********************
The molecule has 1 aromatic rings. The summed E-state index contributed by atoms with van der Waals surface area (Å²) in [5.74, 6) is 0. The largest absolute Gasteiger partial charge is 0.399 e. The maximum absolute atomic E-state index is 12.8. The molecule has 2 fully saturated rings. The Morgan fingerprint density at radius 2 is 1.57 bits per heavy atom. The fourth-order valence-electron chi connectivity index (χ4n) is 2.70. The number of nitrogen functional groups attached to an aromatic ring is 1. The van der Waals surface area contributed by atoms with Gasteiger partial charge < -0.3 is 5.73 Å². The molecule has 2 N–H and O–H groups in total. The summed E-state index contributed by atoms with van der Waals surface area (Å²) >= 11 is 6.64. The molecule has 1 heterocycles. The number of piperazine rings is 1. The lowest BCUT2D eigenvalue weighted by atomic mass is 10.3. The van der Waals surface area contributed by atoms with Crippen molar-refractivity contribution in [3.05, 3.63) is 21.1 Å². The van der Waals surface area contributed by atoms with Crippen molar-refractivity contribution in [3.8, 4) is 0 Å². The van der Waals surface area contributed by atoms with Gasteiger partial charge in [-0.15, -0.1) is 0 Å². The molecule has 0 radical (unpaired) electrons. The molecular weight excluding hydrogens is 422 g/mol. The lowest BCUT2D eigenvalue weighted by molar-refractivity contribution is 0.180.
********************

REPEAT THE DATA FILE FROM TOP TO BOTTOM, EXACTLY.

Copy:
The molecule has 1 aromatic rings. The summed E-state index contributed by atoms with van der Waals surface area (Å²) in [5.74, 6) is 0. The largest absolute Gasteiger partial charge is 0.399 e. The maximum absolute atomic E-state index is 12.8. The molecule has 2 fully saturated rings. The Morgan fingerprint density at radius 2 is 1.57 bits per heavy atom. The fourth-order valence-electron chi connectivity index (χ4n) is 2.70. The number of nitrogen functional groups attached to an aromatic ring is 1. The van der Waals surface area contributed by atoms with Gasteiger partial charge < -0.3 is 5.73 Å². The molecule has 2 N–H and O–H groups in total. The summed E-state index contributed by atoms with van der Waals surface area (Å²) >= 11 is 6.64. The molecule has 1 heterocycles. The number of piperazine rings is 1. The lowest BCUT2D eigenvalue weighted by atomic mass is 10.3. The van der Waals surface area contributed by atoms with Crippen molar-refractivity contribution in [3.05, 3.63) is 21.1 Å². The van der Waals surface area contributed by atoms with Crippen molar-refractivity contribution in [3.8, 4) is 0 Å². The van der Waals surface area contributed by atoms with Gasteiger partial charge in [-0.15, -0.1) is 0 Å². The molecule has 0 radical (unpaired) electrons. The molecular weight excluding hydrogens is 422 g/mol. The lowest BCUT2D eigenvalue weighted by molar-refractivity contribution is 0.180.